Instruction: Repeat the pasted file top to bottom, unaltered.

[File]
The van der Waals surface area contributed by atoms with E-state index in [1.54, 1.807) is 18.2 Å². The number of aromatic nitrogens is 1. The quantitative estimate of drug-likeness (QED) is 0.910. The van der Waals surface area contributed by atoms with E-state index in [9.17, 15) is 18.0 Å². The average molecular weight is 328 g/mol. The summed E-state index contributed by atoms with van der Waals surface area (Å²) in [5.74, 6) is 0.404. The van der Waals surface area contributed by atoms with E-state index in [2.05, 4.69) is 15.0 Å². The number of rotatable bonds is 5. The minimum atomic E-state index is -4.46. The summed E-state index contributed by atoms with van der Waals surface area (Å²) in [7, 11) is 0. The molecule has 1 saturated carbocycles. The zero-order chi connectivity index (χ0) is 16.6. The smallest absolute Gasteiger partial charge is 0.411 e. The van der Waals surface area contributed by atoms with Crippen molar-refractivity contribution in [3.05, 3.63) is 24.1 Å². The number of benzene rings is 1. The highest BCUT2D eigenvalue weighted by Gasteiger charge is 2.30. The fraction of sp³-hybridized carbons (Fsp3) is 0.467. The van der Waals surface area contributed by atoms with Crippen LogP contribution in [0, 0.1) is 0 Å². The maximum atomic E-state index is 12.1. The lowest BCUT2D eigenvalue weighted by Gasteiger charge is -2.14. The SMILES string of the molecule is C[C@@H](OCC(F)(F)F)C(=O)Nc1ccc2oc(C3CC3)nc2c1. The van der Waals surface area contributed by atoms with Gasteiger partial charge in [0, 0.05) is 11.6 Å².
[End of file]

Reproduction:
The van der Waals surface area contributed by atoms with E-state index in [1.54, 1.807) is 18.2 Å². The number of aromatic nitrogens is 1. The quantitative estimate of drug-likeness (QED) is 0.910. The van der Waals surface area contributed by atoms with E-state index in [9.17, 15) is 18.0 Å². The average molecular weight is 328 g/mol. The summed E-state index contributed by atoms with van der Waals surface area (Å²) in [5.74, 6) is 0.404. The van der Waals surface area contributed by atoms with E-state index in [2.05, 4.69) is 15.0 Å². The number of rotatable bonds is 5. The minimum atomic E-state index is -4.46. The summed E-state index contributed by atoms with van der Waals surface area (Å²) in [7, 11) is 0. The molecule has 1 saturated carbocycles. The zero-order chi connectivity index (χ0) is 16.6. The smallest absolute Gasteiger partial charge is 0.411 e. The van der Waals surface area contributed by atoms with Crippen molar-refractivity contribution in [3.05, 3.63) is 24.1 Å². The number of benzene rings is 1. The highest BCUT2D eigenvalue weighted by Gasteiger charge is 2.30. The fraction of sp³-hybridized carbons (Fsp3) is 0.467. The van der Waals surface area contributed by atoms with Crippen LogP contribution in [0, 0.1) is 0 Å². The maximum atomic E-state index is 12.1. The lowest BCUT2D eigenvalue weighted by Gasteiger charge is -2.14. The SMILES string of the molecule is C[C@@H](OCC(F)(F)F)C(=O)Nc1ccc2oc(C3CC3)nc2c1. The van der Waals surface area contributed by atoms with Gasteiger partial charge in [0, 0.05) is 11.6 Å².